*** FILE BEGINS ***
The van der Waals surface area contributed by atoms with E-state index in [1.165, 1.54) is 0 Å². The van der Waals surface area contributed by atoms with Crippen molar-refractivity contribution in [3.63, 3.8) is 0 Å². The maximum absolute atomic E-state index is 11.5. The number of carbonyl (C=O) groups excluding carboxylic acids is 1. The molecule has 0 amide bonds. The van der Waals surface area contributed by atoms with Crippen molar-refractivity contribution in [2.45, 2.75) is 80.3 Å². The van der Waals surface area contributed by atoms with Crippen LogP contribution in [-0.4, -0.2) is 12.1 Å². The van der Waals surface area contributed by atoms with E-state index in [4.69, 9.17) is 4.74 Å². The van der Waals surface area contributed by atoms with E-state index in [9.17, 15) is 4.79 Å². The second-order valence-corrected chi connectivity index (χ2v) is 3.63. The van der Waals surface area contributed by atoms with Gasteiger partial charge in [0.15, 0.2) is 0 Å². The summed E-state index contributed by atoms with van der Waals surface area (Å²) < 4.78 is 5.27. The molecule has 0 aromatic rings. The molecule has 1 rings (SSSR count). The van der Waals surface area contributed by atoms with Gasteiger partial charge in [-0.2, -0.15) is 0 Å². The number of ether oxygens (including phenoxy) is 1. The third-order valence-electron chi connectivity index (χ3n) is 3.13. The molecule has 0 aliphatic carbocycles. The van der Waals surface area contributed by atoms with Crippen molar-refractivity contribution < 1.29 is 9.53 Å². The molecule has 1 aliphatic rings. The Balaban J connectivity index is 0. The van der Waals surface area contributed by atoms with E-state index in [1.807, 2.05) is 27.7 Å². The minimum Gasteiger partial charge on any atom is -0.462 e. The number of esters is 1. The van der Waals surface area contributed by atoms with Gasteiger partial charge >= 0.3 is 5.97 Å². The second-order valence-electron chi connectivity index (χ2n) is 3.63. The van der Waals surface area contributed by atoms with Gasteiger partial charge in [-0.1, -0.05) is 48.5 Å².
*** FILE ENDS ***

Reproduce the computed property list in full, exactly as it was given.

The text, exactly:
The van der Waals surface area contributed by atoms with E-state index in [1.165, 1.54) is 0 Å². The van der Waals surface area contributed by atoms with Crippen molar-refractivity contribution in [3.63, 3.8) is 0 Å². The maximum absolute atomic E-state index is 11.5. The number of carbonyl (C=O) groups excluding carboxylic acids is 1. The molecule has 0 amide bonds. The van der Waals surface area contributed by atoms with Crippen molar-refractivity contribution in [2.45, 2.75) is 80.3 Å². The van der Waals surface area contributed by atoms with Crippen LogP contribution in [-0.4, -0.2) is 12.1 Å². The van der Waals surface area contributed by atoms with E-state index in [4.69, 9.17) is 4.74 Å². The van der Waals surface area contributed by atoms with E-state index in [9.17, 15) is 4.79 Å². The second-order valence-corrected chi connectivity index (χ2v) is 3.63. The van der Waals surface area contributed by atoms with Gasteiger partial charge in [0.15, 0.2) is 0 Å². The summed E-state index contributed by atoms with van der Waals surface area (Å²) < 4.78 is 5.27. The molecule has 0 aromatic rings. The molecule has 1 rings (SSSR count). The van der Waals surface area contributed by atoms with Gasteiger partial charge in [-0.2, -0.15) is 0 Å². The number of ether oxygens (including phenoxy) is 1. The third-order valence-electron chi connectivity index (χ3n) is 3.13. The molecule has 0 aliphatic carbocycles. The van der Waals surface area contributed by atoms with Crippen molar-refractivity contribution < 1.29 is 9.53 Å². The molecule has 1 aliphatic rings. The Balaban J connectivity index is 0. The van der Waals surface area contributed by atoms with E-state index in [1.807, 2.05) is 27.7 Å². The minimum Gasteiger partial charge on any atom is -0.462 e. The number of esters is 1. The van der Waals surface area contributed by atoms with Gasteiger partial charge >= 0.3 is 5.97 Å². The second-order valence-electron chi connectivity index (χ2n) is 3.63. The van der Waals surface area contributed by atoms with Gasteiger partial charge in [-0.1, -0.05) is 48.5 Å².